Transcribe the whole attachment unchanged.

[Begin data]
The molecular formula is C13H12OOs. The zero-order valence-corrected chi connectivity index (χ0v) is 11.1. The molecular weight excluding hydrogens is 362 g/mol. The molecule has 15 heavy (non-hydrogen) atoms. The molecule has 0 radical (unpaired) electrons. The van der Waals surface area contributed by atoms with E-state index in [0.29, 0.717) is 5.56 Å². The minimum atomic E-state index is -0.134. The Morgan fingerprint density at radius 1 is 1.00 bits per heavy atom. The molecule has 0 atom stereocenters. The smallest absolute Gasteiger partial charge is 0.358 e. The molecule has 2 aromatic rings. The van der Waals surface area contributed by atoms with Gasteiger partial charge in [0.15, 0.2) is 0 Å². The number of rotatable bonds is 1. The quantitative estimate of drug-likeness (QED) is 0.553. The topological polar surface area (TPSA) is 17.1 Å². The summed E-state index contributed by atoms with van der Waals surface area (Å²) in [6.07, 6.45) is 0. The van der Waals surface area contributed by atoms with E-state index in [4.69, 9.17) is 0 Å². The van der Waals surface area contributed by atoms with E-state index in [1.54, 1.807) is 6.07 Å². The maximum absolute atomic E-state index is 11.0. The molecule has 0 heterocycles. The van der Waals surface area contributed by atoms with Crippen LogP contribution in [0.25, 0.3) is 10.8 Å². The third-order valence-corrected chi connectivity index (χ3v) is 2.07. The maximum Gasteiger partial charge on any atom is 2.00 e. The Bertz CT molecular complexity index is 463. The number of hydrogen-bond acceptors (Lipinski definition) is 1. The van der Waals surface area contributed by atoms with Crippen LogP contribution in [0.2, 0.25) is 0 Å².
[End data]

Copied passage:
The molecular formula is C13H12OOs. The zero-order valence-corrected chi connectivity index (χ0v) is 11.1. The molecular weight excluding hydrogens is 362 g/mol. The molecule has 15 heavy (non-hydrogen) atoms. The molecule has 0 radical (unpaired) electrons. The van der Waals surface area contributed by atoms with E-state index in [0.29, 0.717) is 5.56 Å². The minimum atomic E-state index is -0.134. The Morgan fingerprint density at radius 1 is 1.00 bits per heavy atom. The molecule has 0 atom stereocenters. The smallest absolute Gasteiger partial charge is 0.358 e. The molecule has 2 aromatic rings. The van der Waals surface area contributed by atoms with Gasteiger partial charge in [0.15, 0.2) is 0 Å². The number of rotatable bonds is 1. The quantitative estimate of drug-likeness (QED) is 0.553. The topological polar surface area (TPSA) is 17.1 Å². The summed E-state index contributed by atoms with van der Waals surface area (Å²) in [6.07, 6.45) is 0. The van der Waals surface area contributed by atoms with E-state index in [4.69, 9.17) is 0 Å². The van der Waals surface area contributed by atoms with E-state index in [1.54, 1.807) is 6.07 Å². The maximum absolute atomic E-state index is 11.0. The molecule has 0 heterocycles. The van der Waals surface area contributed by atoms with Crippen LogP contribution in [0.25, 0.3) is 10.8 Å². The third-order valence-corrected chi connectivity index (χ3v) is 2.07. The maximum Gasteiger partial charge on any atom is 2.00 e. The Bertz CT molecular complexity index is 463. The number of hydrogen-bond acceptors (Lipinski definition) is 1. The van der Waals surface area contributed by atoms with Crippen LogP contribution in [0.2, 0.25) is 0 Å².